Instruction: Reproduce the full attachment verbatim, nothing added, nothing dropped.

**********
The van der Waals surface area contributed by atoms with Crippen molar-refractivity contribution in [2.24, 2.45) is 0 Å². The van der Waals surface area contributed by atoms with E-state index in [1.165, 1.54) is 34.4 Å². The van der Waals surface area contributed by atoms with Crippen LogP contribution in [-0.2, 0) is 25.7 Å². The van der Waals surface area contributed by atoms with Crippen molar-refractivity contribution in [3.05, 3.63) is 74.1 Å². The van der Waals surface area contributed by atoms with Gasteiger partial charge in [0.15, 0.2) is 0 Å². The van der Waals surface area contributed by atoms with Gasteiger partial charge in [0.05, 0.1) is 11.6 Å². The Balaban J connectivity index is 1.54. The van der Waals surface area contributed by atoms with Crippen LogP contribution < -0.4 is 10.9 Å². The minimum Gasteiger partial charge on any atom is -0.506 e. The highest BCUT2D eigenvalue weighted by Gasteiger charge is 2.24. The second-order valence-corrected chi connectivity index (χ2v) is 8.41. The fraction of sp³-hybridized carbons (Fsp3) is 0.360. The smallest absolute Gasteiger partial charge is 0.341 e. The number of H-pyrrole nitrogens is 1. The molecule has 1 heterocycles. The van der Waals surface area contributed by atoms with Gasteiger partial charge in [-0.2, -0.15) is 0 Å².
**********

The van der Waals surface area contributed by atoms with Crippen molar-refractivity contribution in [2.24, 2.45) is 0 Å². The van der Waals surface area contributed by atoms with E-state index in [1.165, 1.54) is 34.4 Å². The van der Waals surface area contributed by atoms with Crippen LogP contribution in [-0.2, 0) is 25.7 Å². The van der Waals surface area contributed by atoms with Crippen molar-refractivity contribution in [3.05, 3.63) is 74.1 Å². The van der Waals surface area contributed by atoms with Gasteiger partial charge in [0.15, 0.2) is 0 Å². The van der Waals surface area contributed by atoms with Gasteiger partial charge in [0.05, 0.1) is 11.6 Å². The Balaban J connectivity index is 1.54. The van der Waals surface area contributed by atoms with Crippen LogP contribution < -0.4 is 10.9 Å². The minimum Gasteiger partial charge on any atom is -0.506 e. The highest BCUT2D eigenvalue weighted by Gasteiger charge is 2.24. The second-order valence-corrected chi connectivity index (χ2v) is 8.41. The fraction of sp³-hybridized carbons (Fsp3) is 0.360. The smallest absolute Gasteiger partial charge is 0.341 e. The number of H-pyrrole nitrogens is 1. The molecule has 1 heterocycles. The van der Waals surface area contributed by atoms with Gasteiger partial charge in [-0.2, -0.15) is 0 Å².